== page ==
One of Pakistan's most influential liberal political parties, the People's Party, which was once headed by former PM Benazir Bhutto, has tasted one of its bitterest defeats in elections. Is this the end of the PPP?
No other political party in Pakistan suffered as much in the May 11 parliamentary elections as the Pakistan People's Party (PPP). The PPP, led by President Asif Ali Zardari ever since the assassination of former Prime Minister Benazir Bhutto (article picture) in an election rally in 2007, ruled Pakistan from 2008 to 2013. However, in the latest national polls, it could only secure 31 seats out of 272 in the country's national assembly or the lower house of parliament.
The center-left PPP, probably the only party with nation-wide support, was reduced to its stronghold Sindh. Benazir Bhutto's father Zulfikar Ali Bhutto hailed from the southern Sindh province of Pakistan but when he founded the PPP in the late 1960s it was the central Punjab province which swept him into power in the 1970 election. Both Bhuttos remained popular in the Punjab - which has most seats in parliament - until their deaths.
The rise of the Punjabi businessman Nawaz Sharif in the 1980s became a big challenge for Benazir Bhutto in a province considered to be at the center of Pakistan's political landscape. Though the PPP could not form a government in the Punjab after the 2008 elections (held right after Bhutto's assassination), it remained a strong opposition force in the province.
This time around, the PPP has been vanished from the Punjab. In 2008, the PPP had secured 78 seats out of 297 in the Punjab's provincial assembly. In the May 11 elections it only got six. Apart from Sindh, where the PPP won 71 seats out of 130, the party's performance was dismal in the northwestern Khyber Pakhtunkhwa and the western Baluchistan provinces. The volatile Khyber Pakhtunkhwa province, which borders Afghanistan and has been facing a protracted Taliban insurgency, has 99 provincial seats. The PPP, which secured 18 in the previous elections, managed to get only two this time. In Baluchistan - another violence marred province demanding independence from Pakistan - the PPP did not get a single seat.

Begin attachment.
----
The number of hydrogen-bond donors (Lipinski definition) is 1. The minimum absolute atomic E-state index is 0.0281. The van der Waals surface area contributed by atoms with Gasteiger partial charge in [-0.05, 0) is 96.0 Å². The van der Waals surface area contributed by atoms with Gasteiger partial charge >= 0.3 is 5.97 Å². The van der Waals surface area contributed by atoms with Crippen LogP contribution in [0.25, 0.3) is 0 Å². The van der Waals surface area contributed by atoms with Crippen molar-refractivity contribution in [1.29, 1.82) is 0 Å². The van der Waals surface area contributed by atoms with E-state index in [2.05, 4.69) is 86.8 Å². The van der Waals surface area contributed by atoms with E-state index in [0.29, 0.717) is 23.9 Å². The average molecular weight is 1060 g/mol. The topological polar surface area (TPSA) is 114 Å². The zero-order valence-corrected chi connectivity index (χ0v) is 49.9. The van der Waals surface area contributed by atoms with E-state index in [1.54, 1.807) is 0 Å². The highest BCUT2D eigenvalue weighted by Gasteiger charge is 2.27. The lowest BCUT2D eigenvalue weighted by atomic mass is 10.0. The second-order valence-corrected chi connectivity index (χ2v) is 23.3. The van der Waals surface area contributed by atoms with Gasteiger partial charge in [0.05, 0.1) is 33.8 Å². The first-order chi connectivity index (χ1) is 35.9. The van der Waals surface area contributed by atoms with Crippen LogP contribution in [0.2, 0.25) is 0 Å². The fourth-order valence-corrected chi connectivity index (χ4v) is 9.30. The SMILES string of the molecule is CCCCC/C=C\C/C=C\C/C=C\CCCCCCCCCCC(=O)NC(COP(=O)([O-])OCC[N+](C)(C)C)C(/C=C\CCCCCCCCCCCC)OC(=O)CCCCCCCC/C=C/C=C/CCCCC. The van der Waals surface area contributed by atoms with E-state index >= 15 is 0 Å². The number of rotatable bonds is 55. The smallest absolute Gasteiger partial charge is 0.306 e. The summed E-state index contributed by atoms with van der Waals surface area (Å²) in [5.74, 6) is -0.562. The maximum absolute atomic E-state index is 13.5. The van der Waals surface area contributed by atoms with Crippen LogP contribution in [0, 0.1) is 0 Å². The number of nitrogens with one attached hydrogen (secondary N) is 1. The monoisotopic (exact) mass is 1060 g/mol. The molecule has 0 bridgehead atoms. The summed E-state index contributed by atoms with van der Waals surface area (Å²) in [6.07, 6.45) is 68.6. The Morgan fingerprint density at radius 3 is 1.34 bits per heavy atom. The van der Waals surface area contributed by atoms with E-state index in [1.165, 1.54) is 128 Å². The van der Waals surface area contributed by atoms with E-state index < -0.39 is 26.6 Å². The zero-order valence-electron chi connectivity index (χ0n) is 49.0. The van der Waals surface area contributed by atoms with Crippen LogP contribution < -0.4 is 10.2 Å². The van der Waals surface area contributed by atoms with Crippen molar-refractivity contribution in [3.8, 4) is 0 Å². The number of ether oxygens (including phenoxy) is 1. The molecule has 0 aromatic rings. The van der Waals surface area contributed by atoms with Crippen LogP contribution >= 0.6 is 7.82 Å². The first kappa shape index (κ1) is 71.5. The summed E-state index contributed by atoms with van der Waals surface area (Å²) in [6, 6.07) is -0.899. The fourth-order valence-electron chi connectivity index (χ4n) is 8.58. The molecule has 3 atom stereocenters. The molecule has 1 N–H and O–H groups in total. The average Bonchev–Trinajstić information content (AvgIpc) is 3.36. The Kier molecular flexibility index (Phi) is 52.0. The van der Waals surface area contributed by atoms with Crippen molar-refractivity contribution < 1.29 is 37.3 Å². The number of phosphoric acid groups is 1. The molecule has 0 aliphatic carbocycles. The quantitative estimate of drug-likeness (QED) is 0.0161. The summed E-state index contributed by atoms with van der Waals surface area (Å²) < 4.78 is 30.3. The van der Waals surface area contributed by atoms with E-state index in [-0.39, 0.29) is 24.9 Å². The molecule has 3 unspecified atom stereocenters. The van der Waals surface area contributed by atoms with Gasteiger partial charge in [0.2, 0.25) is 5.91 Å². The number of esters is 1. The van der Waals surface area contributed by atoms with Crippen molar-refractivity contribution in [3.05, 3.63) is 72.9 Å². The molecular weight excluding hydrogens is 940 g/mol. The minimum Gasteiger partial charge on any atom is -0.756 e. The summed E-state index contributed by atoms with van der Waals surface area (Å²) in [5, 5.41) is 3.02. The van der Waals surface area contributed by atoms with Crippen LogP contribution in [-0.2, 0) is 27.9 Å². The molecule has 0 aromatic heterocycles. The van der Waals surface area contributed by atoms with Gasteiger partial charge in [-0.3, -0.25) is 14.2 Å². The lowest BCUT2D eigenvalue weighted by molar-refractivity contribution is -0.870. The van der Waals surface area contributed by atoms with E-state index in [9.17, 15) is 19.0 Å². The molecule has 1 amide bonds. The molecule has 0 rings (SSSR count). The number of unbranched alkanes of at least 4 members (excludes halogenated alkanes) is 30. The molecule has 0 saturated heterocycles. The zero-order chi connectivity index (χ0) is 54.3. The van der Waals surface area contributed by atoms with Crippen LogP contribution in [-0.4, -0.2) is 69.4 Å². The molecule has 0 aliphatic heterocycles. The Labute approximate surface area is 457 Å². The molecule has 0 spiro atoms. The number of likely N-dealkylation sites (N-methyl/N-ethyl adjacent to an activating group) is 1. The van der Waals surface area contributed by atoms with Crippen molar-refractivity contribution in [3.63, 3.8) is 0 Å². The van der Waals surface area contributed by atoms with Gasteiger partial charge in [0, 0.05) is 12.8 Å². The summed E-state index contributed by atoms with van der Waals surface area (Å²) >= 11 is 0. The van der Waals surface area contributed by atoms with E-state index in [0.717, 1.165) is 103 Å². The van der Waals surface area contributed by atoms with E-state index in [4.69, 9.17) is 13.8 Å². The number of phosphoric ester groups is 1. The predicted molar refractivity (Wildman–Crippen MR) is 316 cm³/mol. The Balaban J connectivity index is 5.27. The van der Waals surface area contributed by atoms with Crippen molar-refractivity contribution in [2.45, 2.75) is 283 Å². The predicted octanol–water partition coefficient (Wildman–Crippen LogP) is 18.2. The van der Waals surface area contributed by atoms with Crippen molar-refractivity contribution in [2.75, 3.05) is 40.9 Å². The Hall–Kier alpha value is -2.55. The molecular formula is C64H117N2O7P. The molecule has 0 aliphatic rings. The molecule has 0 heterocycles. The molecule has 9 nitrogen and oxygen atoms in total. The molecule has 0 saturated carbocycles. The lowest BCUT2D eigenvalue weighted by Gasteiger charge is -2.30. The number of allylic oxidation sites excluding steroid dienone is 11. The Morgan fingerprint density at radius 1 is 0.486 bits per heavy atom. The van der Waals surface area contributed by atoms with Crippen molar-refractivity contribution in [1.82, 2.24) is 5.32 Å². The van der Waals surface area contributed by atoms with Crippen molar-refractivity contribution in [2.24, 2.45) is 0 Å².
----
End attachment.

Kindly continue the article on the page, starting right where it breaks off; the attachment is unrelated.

The PPP hardly managed to emerge as the second biggest party in the May 11 elections. Former cricket star turned politician Imran Khan's Pakistan Tehreek-e-Insaf (PTI) or the Justice Party got 26 lower house seats and a clear majority in Khyber Pakhtunkhwa's provincial assembly. Khan's slogan for a "new Pakistan" and his willingness to engage in peace talks with the Taliban resonated with the people of violence-ridden Khyber Pakhtunkhwa citizens.
'Still influential enough'
But is this the end of the PPP and "liberal" politics in Pakistan?
Political analysts say that the PPP has definitely suffered a setback but the defeat in the latest polls does not mean that the party is a thing of the past in Pakistani politics.
"The PPP did not perform well in the elections because of its wrong campaigning strategy," Salman Abid, a political commentator in Lahore, told DW. "It was a flawed strategy to focus only on Sindh and the southern Punjab. The PPP also thought that attacking Sharif's Muslim League (PML-N) in the election campaign would be beneficial for Imran Khan's party, and this would divide the votes of the PML-N and the PTI in favor of the PPP. That did not happen."
That did not happen and former PM Sharif not only secured most seats in the Punjab's provincial assembly but also in the national assembly. Sharif's center-right PML-N is now poised to form governments in both the center and the Punjab.
Abid, however, is of the view that the PPP still has considerable influence in Pakistani politics. "The party enjoys a majority in the upper house of parliament, the Senate. There are people who still love the PPP and are loyal to its ideology. If the PPP learns from its mistakes and make amends, I am sure it will see a comeback."
Attacks on liberal parties
Violence against liberal parties in the run-up to the May 11 elections also put a question mark on the credibility of the vote. The PPP, the Awami National Party (ANP), and the Muttahida Qaumi Movement (MQM) were unable to campaign due to the consistent Taliban attacks on their leaders and public rallies. By comparison, center-right parties such as the PML-N and the PTI were spared by the Taliban because these parties wanted to engage with the Taliban unconditionally.
The PPP's 25-year-old chairman Bilawal Bhutto - son of Benazir Bhutto and Zardari - could not lead his party's election campaign due to security risks. The Taliban had openly threatened to assassinate him. Bhutto's election campaign was limited to video messages which he occasionally sent from Dubai.
"The PPP secured only 17 seats in the 1997 elections but Benazir Bhutto, who was in self-imposed exile at the time, kept in touch with party workers," analyst Javed Farooqi told DW in Lahore. Farooqi said that the present PPP leadership needs to learn from Benazir Bhutto.
But many people in Pakistan say that Benazir Bhutto's PPP does not exist anymore, and that it died with her in 2007. They say it is President Zardari's PPP which now pursues a different ideology than Bhutto's.
Naheed Khan, one of Bhutto's closest aides, who fell out with President Zardari after Bhutto's assassination, blames the new party leadership for the downfall of the PPP.
Khan told DW that the PPP's defeat was not unexpected.
"The present PPP leadership is only interested in power. They have abandoned the PPP ideology," Khan said, adding that the PPP leaders should resign after the "humiliating defeat."
Khan advised Bilawal Bhutto to revert to his mother and his grandfather's ideology and distance himself from his unpopular father if he wanted to revive the party.